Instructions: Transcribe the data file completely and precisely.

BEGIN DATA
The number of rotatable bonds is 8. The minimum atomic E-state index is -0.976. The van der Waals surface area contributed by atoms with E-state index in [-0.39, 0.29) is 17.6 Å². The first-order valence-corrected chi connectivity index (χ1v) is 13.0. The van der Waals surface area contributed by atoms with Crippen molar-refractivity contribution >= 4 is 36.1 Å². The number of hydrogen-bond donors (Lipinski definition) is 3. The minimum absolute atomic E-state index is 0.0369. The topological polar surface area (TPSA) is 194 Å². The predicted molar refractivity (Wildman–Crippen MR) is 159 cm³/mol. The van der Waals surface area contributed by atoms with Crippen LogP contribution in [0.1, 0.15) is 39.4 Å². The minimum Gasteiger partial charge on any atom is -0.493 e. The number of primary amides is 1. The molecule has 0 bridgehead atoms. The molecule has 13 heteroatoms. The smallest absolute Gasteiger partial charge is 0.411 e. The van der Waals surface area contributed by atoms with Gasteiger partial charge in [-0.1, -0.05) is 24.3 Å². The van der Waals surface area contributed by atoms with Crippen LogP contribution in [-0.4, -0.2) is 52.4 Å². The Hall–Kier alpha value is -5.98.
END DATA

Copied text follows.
The number of rotatable bonds is 8. The minimum atomic E-state index is -0.976. The van der Waals surface area contributed by atoms with E-state index in [-0.39, 0.29) is 17.6 Å². The first-order valence-corrected chi connectivity index (χ1v) is 13.0. The van der Waals surface area contributed by atoms with Crippen molar-refractivity contribution >= 4 is 36.1 Å². The number of hydrogen-bond donors (Lipinski definition) is 3. The minimum absolute atomic E-state index is 0.0369. The topological polar surface area (TPSA) is 194 Å². The predicted molar refractivity (Wildman–Crippen MR) is 159 cm³/mol. The van der Waals surface area contributed by atoms with Crippen LogP contribution in [0.1, 0.15) is 39.4 Å². The minimum Gasteiger partial charge on any atom is -0.493 e. The number of primary amides is 1. The molecule has 0 bridgehead atoms. The molecule has 13 heteroatoms. The smallest absolute Gasteiger partial charge is 0.411 e. The van der Waals surface area contributed by atoms with Gasteiger partial charge in [-0.1, -0.05) is 24.3 Å². The van der Waals surface area contributed by atoms with Crippen LogP contribution in [-0.4, -0.2) is 52.4 Å². The Hall–Kier alpha value is -5.98.